Jimbo Fisher 2018 SEC Media Days
(Photo: Trey Biddy, 247Sports)

Standing on the sideline at The Opening Finals in Frisco, Texas, Dylan Wright is holding court.

247Sports’ No. 69 overall player in the country isn’t participating at The Opening due to an injury, but plenty of players come over to chat up the four-star receiver. Wright, at 6-foot-4, is an imposing physical presence and comes with a personality to match. On this day, he’s talking to a reporter about the state of Texas recruiting while making bold statements. Most of them revolved around what the state of Texas could be in college football if the top athletes stayed home. But one of his quotes, in regards to first-year Texas A&M head coach Jimbo Fisher, stands out because it came mostly unprompted.

“He’s building something that will change the whole thing,” Wright told 247Sports.

Wright said this a few weeks before shocking many in the recruiting industry by committing to the Aggies. Only a single Crystal Ball prediction projected it, and Wright had previously been considered a Longhorn lean.

I wrote an in-depth piece about the recruiting war that’s ongoing in the Lone Star State between Texas and Texas A&M last week. Don’t expect that to end soon. But it's also important in the present to acknowledge the significant swell Fisher’s created in Texas. The Aggies own the nation’s No. 3 overall recruiting class in the 2019 cycle with Wright's commitment. They’ve owned the state, too. Texas A&M holds 11 verbal pledges from the state’s top 30 overall prospects, including four of the top 11.

This head-to-head battle between the Longhorns and Aggies is hardly even a fight at the moment.

Of the 16 in-state players who have committed to the two programs this cycle, 11 of them will call College Station home. The Longhorns hold commitments from just four of the top 50 players in the state. This is not to say Texas is struggling on the trail with the nation's 10th ranked class, but it does show the impact Fisher’s had early in his tenure on the state's recruiting landscape. Remember, it was only a year ago when Texas inked 11 of the state’s top 15 prospects and landed the No. 3 class itself.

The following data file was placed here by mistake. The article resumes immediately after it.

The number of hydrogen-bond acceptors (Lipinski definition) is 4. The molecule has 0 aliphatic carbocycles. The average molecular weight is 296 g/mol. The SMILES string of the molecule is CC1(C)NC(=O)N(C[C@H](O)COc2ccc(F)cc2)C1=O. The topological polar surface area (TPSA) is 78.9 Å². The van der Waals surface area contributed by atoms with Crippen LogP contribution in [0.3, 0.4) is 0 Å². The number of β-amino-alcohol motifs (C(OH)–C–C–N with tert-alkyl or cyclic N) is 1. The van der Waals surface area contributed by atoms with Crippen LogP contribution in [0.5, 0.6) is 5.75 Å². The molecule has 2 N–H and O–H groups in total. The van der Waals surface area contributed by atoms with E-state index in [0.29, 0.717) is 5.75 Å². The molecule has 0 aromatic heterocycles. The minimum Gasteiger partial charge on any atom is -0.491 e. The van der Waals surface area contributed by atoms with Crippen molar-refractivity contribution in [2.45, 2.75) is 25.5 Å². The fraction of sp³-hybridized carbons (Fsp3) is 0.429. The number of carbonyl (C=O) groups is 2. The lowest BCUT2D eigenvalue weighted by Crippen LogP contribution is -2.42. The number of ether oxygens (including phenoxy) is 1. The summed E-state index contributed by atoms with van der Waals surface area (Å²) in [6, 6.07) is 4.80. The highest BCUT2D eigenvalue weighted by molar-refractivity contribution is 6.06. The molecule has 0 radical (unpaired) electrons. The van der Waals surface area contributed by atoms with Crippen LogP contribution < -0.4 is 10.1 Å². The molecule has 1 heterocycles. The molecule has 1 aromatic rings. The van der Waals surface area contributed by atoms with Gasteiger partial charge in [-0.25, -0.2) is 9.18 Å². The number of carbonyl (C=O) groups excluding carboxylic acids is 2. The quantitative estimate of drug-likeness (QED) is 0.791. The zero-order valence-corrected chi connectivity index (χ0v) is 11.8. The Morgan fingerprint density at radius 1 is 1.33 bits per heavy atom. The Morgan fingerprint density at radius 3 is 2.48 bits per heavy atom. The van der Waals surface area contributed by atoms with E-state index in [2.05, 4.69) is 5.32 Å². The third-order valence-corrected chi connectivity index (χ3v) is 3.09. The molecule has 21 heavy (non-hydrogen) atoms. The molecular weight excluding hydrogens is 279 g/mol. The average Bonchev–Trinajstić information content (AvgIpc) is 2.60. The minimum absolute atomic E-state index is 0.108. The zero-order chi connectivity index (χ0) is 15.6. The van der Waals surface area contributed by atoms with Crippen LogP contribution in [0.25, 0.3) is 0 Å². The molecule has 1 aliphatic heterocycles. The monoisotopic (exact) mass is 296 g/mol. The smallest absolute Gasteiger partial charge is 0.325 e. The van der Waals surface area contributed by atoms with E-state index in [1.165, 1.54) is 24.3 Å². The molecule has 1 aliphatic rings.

That's a drastic shift that can only be credited to Fisher.

“A lot of things changed at A&M,” said five-star offensive tackle Kenyon Green. “A little more swagger, a little more oomph to them. They’re trying to get there now. … It seemed like they wanted to win but they weren’t pushing as hard as Fisher is now.”

The 2019 cycle is far from over, and Texas A&M, which hasn't won a conference championship since 1998, must prove it can win. 

But recruiting at this level is the norm for Fisher.

His full-cycle recruiting classes at Florida State (excluding his half-year effort in 2010) averaged at fifth overall nationally. The state of Florida provides plenty of talent, but Texas’ borders produce no less than the Sunshine State annually. Yes, Fisher’s aided by being a first-year coach who can sell promise. Yes, it helps that the Aggies haven’t played a game yet. And yes, recruiting tends to be cyclical from class to class. But now the onus is on the other coaches in the state to keep up.

This is not a recruiting fluke for Fisher, and kids in the state have taken notice.

“He’s getting nothing but dogs,” Wright said.